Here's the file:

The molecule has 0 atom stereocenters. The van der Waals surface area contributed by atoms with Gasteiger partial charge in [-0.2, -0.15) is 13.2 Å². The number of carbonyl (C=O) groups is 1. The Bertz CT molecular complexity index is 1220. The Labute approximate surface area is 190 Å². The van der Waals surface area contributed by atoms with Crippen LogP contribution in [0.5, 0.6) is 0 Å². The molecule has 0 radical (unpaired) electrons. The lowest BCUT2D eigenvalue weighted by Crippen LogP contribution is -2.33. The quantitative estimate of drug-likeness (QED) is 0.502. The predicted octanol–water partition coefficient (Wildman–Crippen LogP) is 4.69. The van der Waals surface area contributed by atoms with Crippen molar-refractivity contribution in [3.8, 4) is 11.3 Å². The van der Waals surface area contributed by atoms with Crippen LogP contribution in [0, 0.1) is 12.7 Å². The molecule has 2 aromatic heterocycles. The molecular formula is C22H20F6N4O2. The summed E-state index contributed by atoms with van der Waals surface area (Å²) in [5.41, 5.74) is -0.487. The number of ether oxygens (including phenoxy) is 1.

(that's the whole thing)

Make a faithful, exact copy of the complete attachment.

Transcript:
The molecule has 0 atom stereocenters. The van der Waals surface area contributed by atoms with Gasteiger partial charge in [-0.2, -0.15) is 13.2 Å². The number of carbonyl (C=O) groups is 1. The Bertz CT molecular complexity index is 1220. The Labute approximate surface area is 190 Å². The van der Waals surface area contributed by atoms with Crippen LogP contribution in [0.5, 0.6) is 0 Å². The molecule has 0 radical (unpaired) electrons. The lowest BCUT2D eigenvalue weighted by Crippen LogP contribution is -2.33. The quantitative estimate of drug-likeness (QED) is 0.502. The predicted octanol–water partition coefficient (Wildman–Crippen LogP) is 4.69. The van der Waals surface area contributed by atoms with Crippen molar-refractivity contribution in [3.8, 4) is 11.3 Å². The van der Waals surface area contributed by atoms with Crippen LogP contribution in [0, 0.1) is 12.7 Å². The molecule has 2 aromatic heterocycles. The molecular formula is C22H20F6N4O2. The summed E-state index contributed by atoms with van der Waals surface area (Å²) in [5.41, 5.74) is -0.487. The number of ether oxygens (including phenoxy) is 1.